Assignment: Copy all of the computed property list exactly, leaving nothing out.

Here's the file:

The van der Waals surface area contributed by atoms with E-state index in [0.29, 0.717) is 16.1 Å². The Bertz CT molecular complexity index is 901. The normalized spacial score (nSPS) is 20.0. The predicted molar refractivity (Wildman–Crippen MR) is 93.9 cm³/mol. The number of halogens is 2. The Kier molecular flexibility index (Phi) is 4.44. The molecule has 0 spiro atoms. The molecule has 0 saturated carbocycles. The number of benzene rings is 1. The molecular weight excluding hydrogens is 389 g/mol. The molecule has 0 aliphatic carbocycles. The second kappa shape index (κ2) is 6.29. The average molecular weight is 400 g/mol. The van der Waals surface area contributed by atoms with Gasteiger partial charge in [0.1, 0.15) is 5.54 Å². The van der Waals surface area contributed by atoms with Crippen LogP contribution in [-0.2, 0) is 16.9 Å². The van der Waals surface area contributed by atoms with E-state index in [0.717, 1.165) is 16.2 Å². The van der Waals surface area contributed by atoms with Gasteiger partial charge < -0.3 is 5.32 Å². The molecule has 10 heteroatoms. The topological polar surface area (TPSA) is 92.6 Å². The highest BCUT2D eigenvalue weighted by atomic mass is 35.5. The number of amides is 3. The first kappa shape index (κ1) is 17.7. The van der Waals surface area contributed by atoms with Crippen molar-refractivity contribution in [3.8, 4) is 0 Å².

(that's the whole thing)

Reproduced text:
The van der Waals surface area contributed by atoms with E-state index in [0.29, 0.717) is 16.1 Å². The Bertz CT molecular complexity index is 901. The normalized spacial score (nSPS) is 20.0. The predicted molar refractivity (Wildman–Crippen MR) is 93.9 cm³/mol. The number of halogens is 2. The Kier molecular flexibility index (Phi) is 4.44. The molecule has 0 spiro atoms. The molecule has 0 saturated carbocycles. The number of benzene rings is 1. The molecular weight excluding hydrogens is 389 g/mol. The molecule has 0 aliphatic carbocycles. The second kappa shape index (κ2) is 6.29. The average molecular weight is 400 g/mol. The van der Waals surface area contributed by atoms with Gasteiger partial charge in [0.1, 0.15) is 5.54 Å². The van der Waals surface area contributed by atoms with Crippen LogP contribution in [-0.2, 0) is 16.9 Å². The van der Waals surface area contributed by atoms with E-state index in [0.717, 1.165) is 16.2 Å². The van der Waals surface area contributed by atoms with Gasteiger partial charge < -0.3 is 5.32 Å². The molecule has 10 heteroatoms. The topological polar surface area (TPSA) is 92.6 Å². The highest BCUT2D eigenvalue weighted by atomic mass is 35.5. The number of amides is 3. The first kappa shape index (κ1) is 17.7. The van der Waals surface area contributed by atoms with Crippen molar-refractivity contribution in [3.8, 4) is 0 Å².